ART distribution and adherence support by community groups in Mozambique

Polly Clayden, HIV i-Base

An article in the 1 February edition of JAIDS by Tom Decroo and colleagues, describes a patient-initiated community ART group formed to assist with access, adherence and retention in care and to reduce the workload of a saturated health service. This community programme shows excellent preliminary outcomes.

The programme is conducted in the Tete Province in Mozambique where Medicins Sans Frontieres (MSF) has been involved in HIV care and treatment since 2002. About one in five patients are loss to follow up (LTFU) in this province and at least half of these losses are estimated to be deaths.

In order to improve this situation, consultations took place between patients and counsellors at provincial health facilities. The patients identified the main barriers to ART access as:

  • Transport costs
  • Perceived stigma from being seen attending clinics
  • Long waiting time at clinics (often just for refills)

In Mozambique, ART guidelines only recommend 6-monthly monitoring for stable patients, but supply means drugs must be collected monthly. A Community ART Group (CAG) model was proposed in order to use existing social networks to pool resources so that each person did not have to travel and queue every month for their medicines. CAGs could also provide mutual adherence support.

The groups were established at 12 health facilities in Tete Province. As of May 2010, 11,052 people were on ART of which 5772 were attending facilities with CAGs. CAGs had four key functions: to collect and distribute ART every months to group members; to provide adherence support and treatment monitoring; to establish community-based treatment social support; and to make sure each group member attends a clinic every six months.

The CAGs were publicised in waiting rooms, at clinical appointments and counselling sessions and through information distributed in the community. People were eligible to join a CAG if they were stable on ART for a minimum of six months and had a CD4 count > 200 cells/mm3. Counsellors trained and monitored new groups.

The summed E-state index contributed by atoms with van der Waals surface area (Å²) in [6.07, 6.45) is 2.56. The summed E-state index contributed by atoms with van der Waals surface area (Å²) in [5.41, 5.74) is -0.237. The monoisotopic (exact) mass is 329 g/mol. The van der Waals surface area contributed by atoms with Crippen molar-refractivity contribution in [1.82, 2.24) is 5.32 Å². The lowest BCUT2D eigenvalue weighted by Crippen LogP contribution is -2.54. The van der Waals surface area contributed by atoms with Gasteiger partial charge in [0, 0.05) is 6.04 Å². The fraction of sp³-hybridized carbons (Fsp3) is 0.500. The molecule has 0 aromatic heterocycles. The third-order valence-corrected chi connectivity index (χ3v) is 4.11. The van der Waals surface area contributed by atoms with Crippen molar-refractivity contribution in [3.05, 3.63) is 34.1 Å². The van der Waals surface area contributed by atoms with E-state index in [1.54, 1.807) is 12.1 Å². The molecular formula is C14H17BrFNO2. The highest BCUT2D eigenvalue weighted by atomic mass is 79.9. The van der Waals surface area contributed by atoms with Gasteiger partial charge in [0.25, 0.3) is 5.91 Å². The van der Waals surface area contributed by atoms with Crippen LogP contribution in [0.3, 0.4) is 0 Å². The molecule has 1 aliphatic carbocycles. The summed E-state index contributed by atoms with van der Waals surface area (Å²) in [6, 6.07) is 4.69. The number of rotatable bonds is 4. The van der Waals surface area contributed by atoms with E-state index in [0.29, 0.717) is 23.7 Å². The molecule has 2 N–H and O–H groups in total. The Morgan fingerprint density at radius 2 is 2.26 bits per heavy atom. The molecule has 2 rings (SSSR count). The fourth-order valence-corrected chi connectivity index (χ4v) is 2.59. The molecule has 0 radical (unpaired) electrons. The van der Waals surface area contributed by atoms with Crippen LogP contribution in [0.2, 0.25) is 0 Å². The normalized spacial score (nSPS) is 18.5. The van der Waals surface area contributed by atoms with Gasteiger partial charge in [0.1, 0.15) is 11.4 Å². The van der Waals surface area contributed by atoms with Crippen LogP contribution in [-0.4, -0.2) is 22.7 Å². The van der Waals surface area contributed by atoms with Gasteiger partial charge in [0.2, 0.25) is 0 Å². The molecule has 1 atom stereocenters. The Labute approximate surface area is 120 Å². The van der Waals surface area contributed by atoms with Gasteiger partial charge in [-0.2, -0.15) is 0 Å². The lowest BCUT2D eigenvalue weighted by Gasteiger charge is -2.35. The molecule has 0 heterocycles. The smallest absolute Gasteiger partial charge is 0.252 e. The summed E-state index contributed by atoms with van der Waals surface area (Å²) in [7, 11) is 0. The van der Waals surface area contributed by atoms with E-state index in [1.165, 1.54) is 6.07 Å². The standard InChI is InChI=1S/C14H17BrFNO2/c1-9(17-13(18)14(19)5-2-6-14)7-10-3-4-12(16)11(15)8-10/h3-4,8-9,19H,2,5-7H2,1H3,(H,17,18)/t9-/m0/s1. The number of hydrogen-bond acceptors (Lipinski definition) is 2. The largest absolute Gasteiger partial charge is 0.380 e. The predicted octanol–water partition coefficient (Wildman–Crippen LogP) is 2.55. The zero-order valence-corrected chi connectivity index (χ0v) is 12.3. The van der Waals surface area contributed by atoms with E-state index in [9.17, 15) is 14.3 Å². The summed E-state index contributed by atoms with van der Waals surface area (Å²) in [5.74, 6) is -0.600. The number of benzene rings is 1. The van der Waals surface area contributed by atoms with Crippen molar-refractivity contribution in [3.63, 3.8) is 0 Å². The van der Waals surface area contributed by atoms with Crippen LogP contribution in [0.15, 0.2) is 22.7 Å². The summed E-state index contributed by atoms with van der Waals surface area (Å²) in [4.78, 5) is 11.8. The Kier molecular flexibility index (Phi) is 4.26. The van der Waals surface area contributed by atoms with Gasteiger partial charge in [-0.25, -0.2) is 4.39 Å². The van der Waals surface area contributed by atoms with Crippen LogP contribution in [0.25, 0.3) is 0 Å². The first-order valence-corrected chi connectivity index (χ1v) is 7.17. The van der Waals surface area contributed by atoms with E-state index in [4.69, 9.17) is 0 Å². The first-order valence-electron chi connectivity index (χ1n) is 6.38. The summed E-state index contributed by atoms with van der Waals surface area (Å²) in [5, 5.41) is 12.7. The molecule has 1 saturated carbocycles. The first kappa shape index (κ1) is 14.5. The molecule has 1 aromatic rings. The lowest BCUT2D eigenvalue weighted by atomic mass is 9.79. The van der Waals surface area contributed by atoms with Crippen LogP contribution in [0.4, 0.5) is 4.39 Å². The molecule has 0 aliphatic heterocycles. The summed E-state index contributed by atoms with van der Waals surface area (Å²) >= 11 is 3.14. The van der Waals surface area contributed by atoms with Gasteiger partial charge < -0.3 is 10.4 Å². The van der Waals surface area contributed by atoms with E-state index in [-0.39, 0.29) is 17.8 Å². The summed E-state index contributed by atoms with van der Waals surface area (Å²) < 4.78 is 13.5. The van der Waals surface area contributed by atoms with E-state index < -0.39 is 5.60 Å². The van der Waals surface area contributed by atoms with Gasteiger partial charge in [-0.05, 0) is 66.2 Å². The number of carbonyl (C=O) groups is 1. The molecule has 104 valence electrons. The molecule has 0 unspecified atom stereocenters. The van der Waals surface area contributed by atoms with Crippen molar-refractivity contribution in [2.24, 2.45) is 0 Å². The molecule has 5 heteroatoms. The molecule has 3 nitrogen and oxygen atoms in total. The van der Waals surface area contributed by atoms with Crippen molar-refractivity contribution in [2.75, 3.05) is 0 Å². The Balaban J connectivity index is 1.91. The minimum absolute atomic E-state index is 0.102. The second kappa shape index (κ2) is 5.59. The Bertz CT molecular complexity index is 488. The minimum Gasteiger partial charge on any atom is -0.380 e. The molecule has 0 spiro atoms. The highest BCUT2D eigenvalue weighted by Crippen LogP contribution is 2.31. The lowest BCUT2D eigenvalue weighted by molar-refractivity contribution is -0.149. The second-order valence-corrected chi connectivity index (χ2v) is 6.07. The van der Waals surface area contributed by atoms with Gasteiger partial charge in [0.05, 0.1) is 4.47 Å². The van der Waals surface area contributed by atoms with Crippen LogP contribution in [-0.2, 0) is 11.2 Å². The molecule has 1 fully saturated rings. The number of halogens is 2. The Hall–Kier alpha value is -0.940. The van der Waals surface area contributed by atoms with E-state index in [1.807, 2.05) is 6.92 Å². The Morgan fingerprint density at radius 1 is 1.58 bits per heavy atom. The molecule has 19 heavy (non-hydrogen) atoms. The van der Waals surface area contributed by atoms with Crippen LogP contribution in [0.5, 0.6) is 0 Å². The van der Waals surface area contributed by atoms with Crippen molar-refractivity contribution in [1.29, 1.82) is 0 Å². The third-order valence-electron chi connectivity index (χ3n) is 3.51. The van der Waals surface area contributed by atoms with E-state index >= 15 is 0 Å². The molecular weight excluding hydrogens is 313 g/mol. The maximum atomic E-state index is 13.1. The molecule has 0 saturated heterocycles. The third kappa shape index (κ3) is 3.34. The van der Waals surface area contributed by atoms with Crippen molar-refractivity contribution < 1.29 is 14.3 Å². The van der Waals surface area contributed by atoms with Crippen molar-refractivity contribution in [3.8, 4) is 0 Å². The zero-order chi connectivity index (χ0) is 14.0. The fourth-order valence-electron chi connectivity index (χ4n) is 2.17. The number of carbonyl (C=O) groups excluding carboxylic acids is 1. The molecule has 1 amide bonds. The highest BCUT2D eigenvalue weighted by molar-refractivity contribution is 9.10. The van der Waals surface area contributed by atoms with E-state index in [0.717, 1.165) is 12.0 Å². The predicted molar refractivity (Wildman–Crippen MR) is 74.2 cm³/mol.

Group members visit the clinic on rotation so that each patient has contact with the health system every six months. Prior to the clinic visit, the groups meet to check adherence and any signs or symptoms or intention to move location. The representative takes all the appointment cards to the facility where each group member is discussed and a clinician prescribes ART and other medicines for each of them. The representative also attends a clinic appointment. They then return to the community and distribute the medicines and cards to the group members and inform anyone who needs to visit the clinic for a follow up.

All CAG members associated with the same health facility are invited to a six-monthly group session providing health education and all attendees have a sample taken for CD4 monitoring.

Between February 2008 and May 31 2010, 1384 patients had joined 291 CAGs. When they enrolled in the CAGs, group members had been receiving ART for a median of 22.3 months. The majority (70%) were women and their median age was 36 years. The median follow up time within a CAG was 12.9 months.

All doses of ART had been collected by representatives and delivered to members and adherence monitoring was high: 1173/1269 (92%) of members had their last two pill counts recorded correctly.

Only 83/1384 (6%) of patients had been transferred back to more conventional care or moved treatment centre. Of the remaining CAG members, 1269/1301 (97.5%) had remained in care, 30 (2%) had died and only 2 (0.2%) were LTFU.

In addition the health workers reported that having CAGs associated with the facility resulted in a reduction in consultations by approximately 4-fold.


This is a fantastic and innovative model! It could be duplicated among many similar (particularly rural) populations. For people facing long journeys and long waits to get ART this could make a huge difference.

Reducing the burden on already saturated health systems is an ever increasing challenge in resource limited settings. Stable patients, will need to have limited interaction with their health facilities if these are to continue with new ART initiations. So monitoring and adherence support in the community is critical.

Sharonann Lynch from MSF wrote: “It relies upon the simplest component: mutual self interest. And while there is of course self-selection at work here (it is based on a self-formed group model after all), it is still the best adherence rates that I’ve seen within MSF and in all the cascade literature.”


Decroo T et al. Distribution of antiretroviral treatment through self forming groups of patients in Tete Province, Mozambique. J Acquir Immune Defic Syndr. Vol 56. Number 2. February 1, 2011.

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